So, we have a pretty limited holding. Generally, Congress cannot deny federal benefits to same-sex marriages made lawful by a state, but states are still not required to recognize same sex marriages from other states.

Let's focus on Pennsylvania now. To my knowledge, Pennsylvania does not recognize any same-sex marriages. So there exist no "same-sex marriages made lawful" by Pennsylvania. And, Pennsylvania still has no obligation to recognize same-sex marriages from any other states. If anything, this decision supports the proposition that defining marriage is within the authority of the state.

So, I can't think of how this impacts Pennsylvania employers at all. I'm open to feedback and criticism, so drop a comment if you feel differently.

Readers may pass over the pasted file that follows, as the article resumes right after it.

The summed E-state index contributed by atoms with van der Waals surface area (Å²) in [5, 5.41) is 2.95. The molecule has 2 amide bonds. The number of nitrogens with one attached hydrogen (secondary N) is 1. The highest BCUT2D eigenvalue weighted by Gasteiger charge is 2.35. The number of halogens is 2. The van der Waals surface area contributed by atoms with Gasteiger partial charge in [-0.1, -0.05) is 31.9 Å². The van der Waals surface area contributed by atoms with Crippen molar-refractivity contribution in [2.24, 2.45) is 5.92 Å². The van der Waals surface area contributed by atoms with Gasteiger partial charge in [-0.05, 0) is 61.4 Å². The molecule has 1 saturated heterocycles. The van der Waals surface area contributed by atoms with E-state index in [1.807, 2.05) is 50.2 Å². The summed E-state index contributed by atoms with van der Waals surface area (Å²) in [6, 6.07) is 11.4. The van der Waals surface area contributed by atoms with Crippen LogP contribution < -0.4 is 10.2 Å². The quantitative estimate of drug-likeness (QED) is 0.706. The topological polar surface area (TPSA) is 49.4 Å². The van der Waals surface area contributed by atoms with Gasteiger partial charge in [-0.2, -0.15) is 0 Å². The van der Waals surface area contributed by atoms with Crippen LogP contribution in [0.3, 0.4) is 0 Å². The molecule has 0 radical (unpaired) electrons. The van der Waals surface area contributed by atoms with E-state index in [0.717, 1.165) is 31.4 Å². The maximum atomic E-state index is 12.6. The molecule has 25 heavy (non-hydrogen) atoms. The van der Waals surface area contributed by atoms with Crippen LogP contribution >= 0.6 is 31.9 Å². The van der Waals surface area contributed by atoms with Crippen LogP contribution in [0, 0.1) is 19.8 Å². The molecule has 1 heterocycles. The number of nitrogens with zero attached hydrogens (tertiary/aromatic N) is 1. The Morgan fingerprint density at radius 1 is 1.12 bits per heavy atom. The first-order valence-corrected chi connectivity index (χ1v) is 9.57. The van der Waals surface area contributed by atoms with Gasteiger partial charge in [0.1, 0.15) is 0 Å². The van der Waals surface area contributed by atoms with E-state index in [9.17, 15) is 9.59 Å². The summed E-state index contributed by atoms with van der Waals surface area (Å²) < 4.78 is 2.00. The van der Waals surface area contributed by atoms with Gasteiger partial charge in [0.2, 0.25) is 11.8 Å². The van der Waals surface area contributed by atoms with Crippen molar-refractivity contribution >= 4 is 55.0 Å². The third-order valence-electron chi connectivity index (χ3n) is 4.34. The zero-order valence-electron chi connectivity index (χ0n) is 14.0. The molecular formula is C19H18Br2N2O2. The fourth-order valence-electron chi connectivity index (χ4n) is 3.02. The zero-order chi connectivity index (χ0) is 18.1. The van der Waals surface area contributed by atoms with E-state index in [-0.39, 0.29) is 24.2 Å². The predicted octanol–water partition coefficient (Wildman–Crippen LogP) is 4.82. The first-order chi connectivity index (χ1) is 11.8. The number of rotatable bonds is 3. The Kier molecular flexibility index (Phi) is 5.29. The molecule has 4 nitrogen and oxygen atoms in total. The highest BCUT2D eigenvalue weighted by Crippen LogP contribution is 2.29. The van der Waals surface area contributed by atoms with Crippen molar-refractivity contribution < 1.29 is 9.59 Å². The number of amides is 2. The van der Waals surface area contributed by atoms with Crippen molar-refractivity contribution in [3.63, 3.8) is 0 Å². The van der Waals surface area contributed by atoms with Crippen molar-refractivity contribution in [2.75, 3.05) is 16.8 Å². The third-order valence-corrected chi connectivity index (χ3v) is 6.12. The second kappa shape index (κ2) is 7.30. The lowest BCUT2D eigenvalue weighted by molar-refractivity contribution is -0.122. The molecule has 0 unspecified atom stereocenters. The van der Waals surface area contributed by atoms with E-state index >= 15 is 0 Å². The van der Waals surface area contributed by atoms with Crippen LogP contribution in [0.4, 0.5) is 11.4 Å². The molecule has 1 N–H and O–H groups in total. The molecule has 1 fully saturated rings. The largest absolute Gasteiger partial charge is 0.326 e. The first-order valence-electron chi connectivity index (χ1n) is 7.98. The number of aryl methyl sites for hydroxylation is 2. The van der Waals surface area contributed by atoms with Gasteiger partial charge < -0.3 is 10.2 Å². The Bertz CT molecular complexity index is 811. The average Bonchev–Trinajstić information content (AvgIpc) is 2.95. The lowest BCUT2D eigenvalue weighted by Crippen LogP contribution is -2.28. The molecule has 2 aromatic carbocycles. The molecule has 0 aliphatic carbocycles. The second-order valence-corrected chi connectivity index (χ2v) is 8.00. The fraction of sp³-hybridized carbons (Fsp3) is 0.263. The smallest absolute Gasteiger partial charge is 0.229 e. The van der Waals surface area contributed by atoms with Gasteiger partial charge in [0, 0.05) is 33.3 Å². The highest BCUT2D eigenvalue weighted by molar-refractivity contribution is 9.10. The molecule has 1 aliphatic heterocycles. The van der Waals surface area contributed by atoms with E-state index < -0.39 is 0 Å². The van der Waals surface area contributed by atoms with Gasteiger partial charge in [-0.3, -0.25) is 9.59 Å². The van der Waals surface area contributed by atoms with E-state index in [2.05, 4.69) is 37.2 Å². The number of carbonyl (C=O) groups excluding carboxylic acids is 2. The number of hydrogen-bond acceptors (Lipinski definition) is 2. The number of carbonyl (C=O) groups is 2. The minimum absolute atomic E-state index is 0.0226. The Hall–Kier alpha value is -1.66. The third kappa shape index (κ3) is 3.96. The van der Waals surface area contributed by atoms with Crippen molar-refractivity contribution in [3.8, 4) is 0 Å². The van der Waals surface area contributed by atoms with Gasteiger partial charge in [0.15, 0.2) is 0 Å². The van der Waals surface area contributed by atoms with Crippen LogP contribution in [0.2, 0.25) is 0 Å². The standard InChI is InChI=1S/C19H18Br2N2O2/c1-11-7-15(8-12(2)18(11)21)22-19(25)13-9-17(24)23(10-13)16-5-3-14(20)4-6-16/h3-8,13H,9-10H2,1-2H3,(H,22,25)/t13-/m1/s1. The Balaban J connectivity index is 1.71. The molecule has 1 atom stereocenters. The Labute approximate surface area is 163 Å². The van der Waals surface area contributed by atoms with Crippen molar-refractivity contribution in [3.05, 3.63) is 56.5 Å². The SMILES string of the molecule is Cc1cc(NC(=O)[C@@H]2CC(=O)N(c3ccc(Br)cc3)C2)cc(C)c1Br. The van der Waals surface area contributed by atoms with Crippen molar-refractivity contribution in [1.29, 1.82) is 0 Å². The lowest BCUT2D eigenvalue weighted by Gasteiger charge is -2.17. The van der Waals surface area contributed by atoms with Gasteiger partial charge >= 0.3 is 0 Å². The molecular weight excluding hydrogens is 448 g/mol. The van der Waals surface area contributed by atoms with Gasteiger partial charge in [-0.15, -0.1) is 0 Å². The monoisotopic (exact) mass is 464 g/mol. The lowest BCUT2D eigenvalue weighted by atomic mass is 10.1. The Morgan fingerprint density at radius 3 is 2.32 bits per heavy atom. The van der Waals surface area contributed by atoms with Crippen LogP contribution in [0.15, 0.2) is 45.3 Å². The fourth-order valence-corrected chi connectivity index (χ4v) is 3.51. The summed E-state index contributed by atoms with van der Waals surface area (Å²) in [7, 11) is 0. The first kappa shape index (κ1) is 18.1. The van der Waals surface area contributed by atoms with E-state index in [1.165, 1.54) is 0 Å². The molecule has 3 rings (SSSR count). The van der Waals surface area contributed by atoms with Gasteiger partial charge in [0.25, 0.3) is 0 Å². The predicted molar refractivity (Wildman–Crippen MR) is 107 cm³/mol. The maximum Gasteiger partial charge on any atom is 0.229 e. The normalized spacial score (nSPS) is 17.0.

(Note: This decision may impact employers in states that do recognize same-sex marriage. For example, federal laws addressing benefits (ERISA) and family leave (FMLA) will likely be interpreted as defining "spouses" to include those lawful same-sex marriages).

Monday, June 24, 2013

BREAKING: SCOTUS Requires "But For" Causation in Title VII Retaliation Cases

Wow, huge employment law day at the Supreme Court! We have another opinion, this time in UTSMC v. Nassar (opinion here). Per a 5-4 majority:
Title VII retaliation claims must be proved according to traditional principles of but-for causation, not the lessened causation test stated in §2000e–2(m).
The "lessened causation test" referenced is also called the "motivating factor" or "mixed-motive" test. So, the majority endorsed the tougher standard in retaliation claims under Title VII. Again, I'll have more analysis once I've had an opportunity to read and digest the opinions.